Sentinel node biopsy is a surgical procedure used to determine whether cancer has spread beyond a primary tumor into your lymphatic system. It's used most commonly in evaluating breast cancer and melanoma.
The sentinel nodes are the first few lymph nodes into which a tumor drains. Sentinel node biopsy involves injecting a tracer material that helps the surgeon locate the sentinel nodes during surgery. The sentinel nodes are removed and analyzed in a laboratory.
If the sentinel nodes are free of cancer, then cancer is unlikely to have spread, and removing additional lymph nodes is unnecessary.
If a sentinel lymph node biopsy reveals cancer, your doctor might recommend removing more lymph nodes.
Nov. 04, 2017
- Harlow SP. Sentinel lymph node biopsy in breast cancer: Techniques. https://www.uptodate.com/contents/search. Accessed Sept. 15, 2017.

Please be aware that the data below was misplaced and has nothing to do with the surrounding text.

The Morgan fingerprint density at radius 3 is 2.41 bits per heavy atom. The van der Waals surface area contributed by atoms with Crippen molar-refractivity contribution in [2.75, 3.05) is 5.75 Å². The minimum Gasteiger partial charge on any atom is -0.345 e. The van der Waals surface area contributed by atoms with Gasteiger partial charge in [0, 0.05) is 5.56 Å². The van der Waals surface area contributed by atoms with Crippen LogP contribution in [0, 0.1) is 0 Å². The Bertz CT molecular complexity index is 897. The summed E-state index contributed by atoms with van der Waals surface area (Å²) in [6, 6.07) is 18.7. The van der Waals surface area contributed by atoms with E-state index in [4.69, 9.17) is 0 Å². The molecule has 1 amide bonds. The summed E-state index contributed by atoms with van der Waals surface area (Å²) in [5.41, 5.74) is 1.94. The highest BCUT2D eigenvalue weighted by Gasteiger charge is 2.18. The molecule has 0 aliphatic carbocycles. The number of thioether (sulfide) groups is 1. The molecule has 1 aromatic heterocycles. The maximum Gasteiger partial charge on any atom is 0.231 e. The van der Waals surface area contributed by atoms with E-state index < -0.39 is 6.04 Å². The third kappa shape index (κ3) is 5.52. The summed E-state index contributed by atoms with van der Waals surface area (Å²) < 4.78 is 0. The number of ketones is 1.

- Sentinel lymph node biopsy. National Cancer Institute. https://www.cancer.gov/about-cancer/diagnosis-staging/staging/sentinel-node-biopsy-fact-sheet. Accessed Sept 15, 2017.
- Sentinel lymph node biopsy for early stage breast cancer. Cancer.Net. http://www.cancer.net/research-and-advocacy/asco-care-and-treatment-recommendations-patients/sentinel-lymph-node-biopsy-early-stage-breast-cancer. Accessed Sept. 15, 2017.
- Barbara Woodward Lips Patient Education Center. Breast cancer guide. Rochester, Minn.: Mayo Foundation for Medical Education and Research; 2017.